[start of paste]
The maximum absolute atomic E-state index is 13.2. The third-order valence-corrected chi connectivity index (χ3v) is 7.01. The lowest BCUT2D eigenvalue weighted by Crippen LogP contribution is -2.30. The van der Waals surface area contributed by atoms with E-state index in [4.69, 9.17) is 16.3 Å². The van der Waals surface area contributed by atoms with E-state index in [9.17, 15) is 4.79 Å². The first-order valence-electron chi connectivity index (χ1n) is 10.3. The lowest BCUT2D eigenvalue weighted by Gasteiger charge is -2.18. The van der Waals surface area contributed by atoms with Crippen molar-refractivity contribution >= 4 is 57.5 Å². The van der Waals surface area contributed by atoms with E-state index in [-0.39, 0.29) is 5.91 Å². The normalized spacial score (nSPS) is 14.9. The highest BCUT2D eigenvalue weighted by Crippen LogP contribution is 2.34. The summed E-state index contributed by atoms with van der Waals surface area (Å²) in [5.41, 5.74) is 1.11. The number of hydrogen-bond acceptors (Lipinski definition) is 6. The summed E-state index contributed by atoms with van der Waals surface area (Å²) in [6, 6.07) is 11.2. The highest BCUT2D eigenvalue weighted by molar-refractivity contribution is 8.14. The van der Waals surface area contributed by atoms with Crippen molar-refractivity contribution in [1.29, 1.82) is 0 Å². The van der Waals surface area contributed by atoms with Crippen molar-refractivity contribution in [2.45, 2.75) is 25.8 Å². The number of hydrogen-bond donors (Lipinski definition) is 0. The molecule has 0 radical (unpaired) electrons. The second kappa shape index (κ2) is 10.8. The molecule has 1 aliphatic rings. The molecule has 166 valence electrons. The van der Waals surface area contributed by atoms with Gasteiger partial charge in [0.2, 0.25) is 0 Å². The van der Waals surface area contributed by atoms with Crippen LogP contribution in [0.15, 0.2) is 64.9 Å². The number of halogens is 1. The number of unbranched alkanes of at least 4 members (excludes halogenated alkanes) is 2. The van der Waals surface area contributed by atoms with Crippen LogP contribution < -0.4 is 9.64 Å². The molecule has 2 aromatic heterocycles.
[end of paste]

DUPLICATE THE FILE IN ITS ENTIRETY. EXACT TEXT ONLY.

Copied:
The maximum absolute atomic E-state index is 13.2. The third-order valence-corrected chi connectivity index (χ3v) is 7.01. The lowest BCUT2D eigenvalue weighted by Crippen LogP contribution is -2.30. The van der Waals surface area contributed by atoms with E-state index in [4.69, 9.17) is 16.3 Å². The van der Waals surface area contributed by atoms with E-state index in [9.17, 15) is 4.79 Å². The first-order valence-electron chi connectivity index (χ1n) is 10.3. The lowest BCUT2D eigenvalue weighted by Gasteiger charge is -2.18. The van der Waals surface area contributed by atoms with Crippen molar-refractivity contribution >= 4 is 57.5 Å². The van der Waals surface area contributed by atoms with E-state index in [-0.39, 0.29) is 5.91 Å². The normalized spacial score (nSPS) is 14.9. The highest BCUT2D eigenvalue weighted by Crippen LogP contribution is 2.34. The summed E-state index contributed by atoms with van der Waals surface area (Å²) in [5.41, 5.74) is 1.11. The number of hydrogen-bond acceptors (Lipinski definition) is 6. The summed E-state index contributed by atoms with van der Waals surface area (Å²) in [6, 6.07) is 11.2. The highest BCUT2D eigenvalue weighted by molar-refractivity contribution is 8.14. The van der Waals surface area contributed by atoms with Crippen molar-refractivity contribution in [1.29, 1.82) is 0 Å². The van der Waals surface area contributed by atoms with Crippen molar-refractivity contribution in [2.45, 2.75) is 25.8 Å². The number of hydrogen-bond donors (Lipinski definition) is 0. The molecule has 0 radical (unpaired) electrons. The second kappa shape index (κ2) is 10.8. The molecule has 1 aliphatic rings. The molecule has 166 valence electrons. The van der Waals surface area contributed by atoms with Gasteiger partial charge in [0.2, 0.25) is 0 Å². The van der Waals surface area contributed by atoms with Crippen LogP contribution in [0.15, 0.2) is 64.9 Å². The number of halogens is 1. The number of unbranched alkanes of at least 4 members (excludes halogenated alkanes) is 2. The van der Waals surface area contributed by atoms with Crippen LogP contribution < -0.4 is 9.64 Å². The molecule has 2 aromatic heterocycles.